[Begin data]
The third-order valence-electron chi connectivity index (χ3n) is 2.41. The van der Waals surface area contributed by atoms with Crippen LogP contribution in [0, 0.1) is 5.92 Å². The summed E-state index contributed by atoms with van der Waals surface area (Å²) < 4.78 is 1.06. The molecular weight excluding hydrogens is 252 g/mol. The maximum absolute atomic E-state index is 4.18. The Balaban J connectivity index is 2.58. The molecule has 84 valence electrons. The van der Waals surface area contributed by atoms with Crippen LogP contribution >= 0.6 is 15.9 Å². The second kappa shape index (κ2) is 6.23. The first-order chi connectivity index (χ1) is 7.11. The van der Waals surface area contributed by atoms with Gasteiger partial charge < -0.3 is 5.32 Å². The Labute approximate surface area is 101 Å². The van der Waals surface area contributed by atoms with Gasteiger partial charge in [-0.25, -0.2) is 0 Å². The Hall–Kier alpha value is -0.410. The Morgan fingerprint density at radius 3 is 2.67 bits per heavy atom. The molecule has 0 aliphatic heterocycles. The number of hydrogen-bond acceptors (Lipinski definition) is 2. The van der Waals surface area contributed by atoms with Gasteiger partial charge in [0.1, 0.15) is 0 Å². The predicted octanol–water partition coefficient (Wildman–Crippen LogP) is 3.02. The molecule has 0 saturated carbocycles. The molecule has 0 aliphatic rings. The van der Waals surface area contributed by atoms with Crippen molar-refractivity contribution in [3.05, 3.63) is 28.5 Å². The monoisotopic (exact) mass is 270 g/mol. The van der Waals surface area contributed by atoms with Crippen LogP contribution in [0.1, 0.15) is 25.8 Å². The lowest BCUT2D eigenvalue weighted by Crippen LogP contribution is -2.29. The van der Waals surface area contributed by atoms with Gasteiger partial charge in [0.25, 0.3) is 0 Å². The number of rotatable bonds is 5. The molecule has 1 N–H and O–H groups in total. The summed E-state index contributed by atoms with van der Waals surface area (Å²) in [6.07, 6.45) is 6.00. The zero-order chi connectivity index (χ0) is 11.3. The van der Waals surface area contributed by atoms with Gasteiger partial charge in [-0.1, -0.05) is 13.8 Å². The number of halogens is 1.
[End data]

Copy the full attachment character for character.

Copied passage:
The third-order valence-electron chi connectivity index (χ3n) is 2.41. The van der Waals surface area contributed by atoms with Crippen LogP contribution in [0, 0.1) is 5.92 Å². The summed E-state index contributed by atoms with van der Waals surface area (Å²) < 4.78 is 1.06. The molecular weight excluding hydrogens is 252 g/mol. The maximum absolute atomic E-state index is 4.18. The Balaban J connectivity index is 2.58. The molecule has 84 valence electrons. The van der Waals surface area contributed by atoms with Crippen LogP contribution >= 0.6 is 15.9 Å². The second kappa shape index (κ2) is 6.23. The first-order chi connectivity index (χ1) is 7.11. The van der Waals surface area contributed by atoms with Gasteiger partial charge < -0.3 is 5.32 Å². The Labute approximate surface area is 101 Å². The van der Waals surface area contributed by atoms with Gasteiger partial charge in [-0.25, -0.2) is 0 Å². The Hall–Kier alpha value is -0.410. The Morgan fingerprint density at radius 3 is 2.67 bits per heavy atom. The molecule has 0 aliphatic heterocycles. The number of hydrogen-bond acceptors (Lipinski definition) is 2. The van der Waals surface area contributed by atoms with Gasteiger partial charge in [0.1, 0.15) is 0 Å². The predicted octanol–water partition coefficient (Wildman–Crippen LogP) is 3.02. The molecule has 0 saturated carbocycles. The molecule has 0 aliphatic rings. The van der Waals surface area contributed by atoms with Crippen molar-refractivity contribution in [3.05, 3.63) is 28.5 Å². The monoisotopic (exact) mass is 270 g/mol. The van der Waals surface area contributed by atoms with Crippen LogP contribution in [0.1, 0.15) is 25.8 Å². The lowest BCUT2D eigenvalue weighted by Crippen LogP contribution is -2.29. The van der Waals surface area contributed by atoms with Gasteiger partial charge in [0.25, 0.3) is 0 Å². The number of rotatable bonds is 5. The molecule has 1 N–H and O–H groups in total. The summed E-state index contributed by atoms with van der Waals surface area (Å²) in [6.07, 6.45) is 6.00. The zero-order chi connectivity index (χ0) is 11.3. The van der Waals surface area contributed by atoms with Gasteiger partial charge in [-0.1, -0.05) is 13.8 Å². The number of halogens is 1.